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Your Pregnancy: Expect the Benefits of Exercise


Your body will undergo many changes during your pregnancy. But there are steps you can take to ease the transition and keep you (and your baby) healthy. If you are pregnant, read on to understand the roles of nutrition and exercise, and what you can expect if you develop gestational diabetes.

Why Exercise for Two?

If you're pregnant and already active, you're well acquainted with the positive effects of exercise. If you're not currently active, exercise may be the next logical step toward your pregnancy health goals. But it's important to know your limits and exercise wisely at this time.

The main benefits of exercising while pregnant are the same as those for people who are not pregnant: heart and lung conditioning, weight control, stress release, and a hedge against depression.

Some extras for pregnant women also make exercise worthwhile: It can also prevent or control gestational diabetes. (See "Understanding Gestational Diabetes")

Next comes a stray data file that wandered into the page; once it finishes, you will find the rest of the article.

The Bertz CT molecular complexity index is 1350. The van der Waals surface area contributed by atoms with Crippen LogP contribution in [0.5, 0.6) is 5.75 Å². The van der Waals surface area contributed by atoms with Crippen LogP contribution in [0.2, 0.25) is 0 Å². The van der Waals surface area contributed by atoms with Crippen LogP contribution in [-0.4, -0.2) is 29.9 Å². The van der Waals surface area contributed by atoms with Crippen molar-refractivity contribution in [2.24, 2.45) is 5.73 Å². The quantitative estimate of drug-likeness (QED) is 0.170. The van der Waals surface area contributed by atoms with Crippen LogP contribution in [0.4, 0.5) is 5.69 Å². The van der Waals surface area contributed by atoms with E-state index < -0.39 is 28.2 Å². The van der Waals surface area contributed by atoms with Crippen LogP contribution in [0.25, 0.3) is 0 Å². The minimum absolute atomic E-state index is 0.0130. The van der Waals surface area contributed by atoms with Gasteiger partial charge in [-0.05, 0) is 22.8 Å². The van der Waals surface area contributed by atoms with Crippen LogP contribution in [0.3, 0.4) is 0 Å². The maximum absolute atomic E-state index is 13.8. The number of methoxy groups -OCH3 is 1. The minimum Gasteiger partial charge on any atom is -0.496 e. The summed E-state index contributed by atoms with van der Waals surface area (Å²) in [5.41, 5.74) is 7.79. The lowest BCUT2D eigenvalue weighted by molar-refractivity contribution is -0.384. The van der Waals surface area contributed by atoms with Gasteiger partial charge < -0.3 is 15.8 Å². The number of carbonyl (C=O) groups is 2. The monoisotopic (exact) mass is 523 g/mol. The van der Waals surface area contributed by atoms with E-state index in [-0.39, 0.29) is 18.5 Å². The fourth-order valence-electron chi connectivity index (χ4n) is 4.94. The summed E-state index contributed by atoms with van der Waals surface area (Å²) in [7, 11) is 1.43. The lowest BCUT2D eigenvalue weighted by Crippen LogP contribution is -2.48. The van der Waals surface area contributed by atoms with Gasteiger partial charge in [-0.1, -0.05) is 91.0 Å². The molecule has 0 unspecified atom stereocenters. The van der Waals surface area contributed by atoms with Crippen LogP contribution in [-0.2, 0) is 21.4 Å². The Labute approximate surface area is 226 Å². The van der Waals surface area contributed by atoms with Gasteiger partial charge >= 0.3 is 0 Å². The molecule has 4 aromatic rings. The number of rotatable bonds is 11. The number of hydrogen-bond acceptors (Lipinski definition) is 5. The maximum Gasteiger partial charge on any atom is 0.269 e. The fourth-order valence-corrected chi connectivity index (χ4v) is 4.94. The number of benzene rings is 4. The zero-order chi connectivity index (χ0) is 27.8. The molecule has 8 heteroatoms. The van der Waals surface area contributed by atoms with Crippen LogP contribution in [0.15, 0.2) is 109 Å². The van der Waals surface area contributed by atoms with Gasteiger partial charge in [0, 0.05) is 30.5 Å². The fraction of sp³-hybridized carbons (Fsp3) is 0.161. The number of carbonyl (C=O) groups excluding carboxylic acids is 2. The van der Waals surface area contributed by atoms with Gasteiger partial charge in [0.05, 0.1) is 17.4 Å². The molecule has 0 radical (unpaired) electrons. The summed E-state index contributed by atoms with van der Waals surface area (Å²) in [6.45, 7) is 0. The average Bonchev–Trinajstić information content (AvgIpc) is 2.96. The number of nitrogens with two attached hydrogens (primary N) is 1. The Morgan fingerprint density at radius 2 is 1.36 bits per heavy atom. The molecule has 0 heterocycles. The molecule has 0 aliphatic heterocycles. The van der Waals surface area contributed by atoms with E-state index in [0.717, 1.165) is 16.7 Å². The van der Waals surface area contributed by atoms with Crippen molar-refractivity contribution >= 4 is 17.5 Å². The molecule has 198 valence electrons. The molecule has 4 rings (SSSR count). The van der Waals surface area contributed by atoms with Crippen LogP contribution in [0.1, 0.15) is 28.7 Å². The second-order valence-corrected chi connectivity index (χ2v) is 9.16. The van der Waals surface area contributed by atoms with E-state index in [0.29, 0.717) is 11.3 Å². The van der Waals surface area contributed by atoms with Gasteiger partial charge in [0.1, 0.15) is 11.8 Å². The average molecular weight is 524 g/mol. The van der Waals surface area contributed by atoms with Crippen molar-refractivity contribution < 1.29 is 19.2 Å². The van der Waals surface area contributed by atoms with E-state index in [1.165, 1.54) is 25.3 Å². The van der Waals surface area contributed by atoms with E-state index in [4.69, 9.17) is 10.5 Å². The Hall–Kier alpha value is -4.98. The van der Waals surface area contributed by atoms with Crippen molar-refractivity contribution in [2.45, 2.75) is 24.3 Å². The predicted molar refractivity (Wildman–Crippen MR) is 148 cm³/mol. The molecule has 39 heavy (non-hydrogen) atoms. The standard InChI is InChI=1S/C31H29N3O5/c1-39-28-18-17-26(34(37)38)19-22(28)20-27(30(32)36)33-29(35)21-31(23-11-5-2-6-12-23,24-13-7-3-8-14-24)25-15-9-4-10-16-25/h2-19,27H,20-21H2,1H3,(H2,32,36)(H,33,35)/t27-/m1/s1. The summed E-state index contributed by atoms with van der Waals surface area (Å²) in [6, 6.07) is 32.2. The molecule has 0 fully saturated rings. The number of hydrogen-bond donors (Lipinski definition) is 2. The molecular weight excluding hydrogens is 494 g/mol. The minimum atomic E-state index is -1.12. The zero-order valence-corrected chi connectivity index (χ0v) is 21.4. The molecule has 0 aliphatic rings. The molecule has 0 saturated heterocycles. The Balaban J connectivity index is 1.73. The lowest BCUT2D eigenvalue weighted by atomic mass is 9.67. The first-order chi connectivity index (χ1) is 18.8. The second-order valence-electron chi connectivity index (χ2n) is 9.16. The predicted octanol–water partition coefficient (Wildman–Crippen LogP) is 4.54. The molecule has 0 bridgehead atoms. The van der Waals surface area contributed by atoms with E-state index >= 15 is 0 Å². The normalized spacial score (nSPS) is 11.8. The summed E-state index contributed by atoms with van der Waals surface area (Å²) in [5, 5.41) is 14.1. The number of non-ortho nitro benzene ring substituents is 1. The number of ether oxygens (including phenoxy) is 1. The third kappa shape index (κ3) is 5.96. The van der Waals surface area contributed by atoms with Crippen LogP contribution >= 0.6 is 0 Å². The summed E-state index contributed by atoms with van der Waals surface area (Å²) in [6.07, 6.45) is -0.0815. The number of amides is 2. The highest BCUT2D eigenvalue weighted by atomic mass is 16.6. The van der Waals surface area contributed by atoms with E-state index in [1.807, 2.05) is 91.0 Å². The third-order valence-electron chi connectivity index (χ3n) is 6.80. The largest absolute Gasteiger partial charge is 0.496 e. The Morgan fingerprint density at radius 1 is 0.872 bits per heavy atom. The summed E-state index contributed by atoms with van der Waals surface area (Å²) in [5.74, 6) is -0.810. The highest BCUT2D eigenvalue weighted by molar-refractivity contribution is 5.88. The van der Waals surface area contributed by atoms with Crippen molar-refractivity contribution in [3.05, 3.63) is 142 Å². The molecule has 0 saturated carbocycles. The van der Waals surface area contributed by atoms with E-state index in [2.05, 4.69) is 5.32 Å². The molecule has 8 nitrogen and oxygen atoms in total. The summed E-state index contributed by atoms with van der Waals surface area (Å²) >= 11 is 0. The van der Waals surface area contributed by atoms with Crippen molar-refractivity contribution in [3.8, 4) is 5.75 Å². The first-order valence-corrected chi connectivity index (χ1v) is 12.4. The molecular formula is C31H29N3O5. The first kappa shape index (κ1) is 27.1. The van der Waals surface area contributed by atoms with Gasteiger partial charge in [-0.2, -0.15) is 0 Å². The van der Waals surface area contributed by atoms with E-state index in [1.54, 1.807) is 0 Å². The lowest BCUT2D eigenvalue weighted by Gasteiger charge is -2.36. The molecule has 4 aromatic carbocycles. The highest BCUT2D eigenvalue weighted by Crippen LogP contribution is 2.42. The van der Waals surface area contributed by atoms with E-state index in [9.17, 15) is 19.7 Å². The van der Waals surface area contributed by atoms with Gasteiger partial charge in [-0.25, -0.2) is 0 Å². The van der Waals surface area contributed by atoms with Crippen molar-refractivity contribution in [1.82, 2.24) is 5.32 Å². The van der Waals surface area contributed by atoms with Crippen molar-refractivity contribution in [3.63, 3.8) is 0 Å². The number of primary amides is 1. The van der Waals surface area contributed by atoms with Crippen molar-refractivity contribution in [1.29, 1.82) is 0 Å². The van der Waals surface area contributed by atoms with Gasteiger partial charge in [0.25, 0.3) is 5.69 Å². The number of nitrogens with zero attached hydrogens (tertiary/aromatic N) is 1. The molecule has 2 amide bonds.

And, though exercise doesn't guarantee a problem-free pregnancy or an easy labor, it can help you prepare for labor by increasing your strength, flexibility, endurance, and stamina.

Already Active...

If you exercise regularly, your pregnancy may require a change of perspective—and flexibility in attitude.

For most women, pregnancy is not a time to improve performance in strenuous sports. But you can take heart in the fact that pregnancy, in itself, produces a training effect: You don't have to go all out to get a good workout. As your exercise focus shifts from performance to health benefits, you should alter your routines if fatigue or nausea are a problem. Also, ligament laxity during pregnancy can increase the chance of injury or reinjury if you've ever had a sports injury.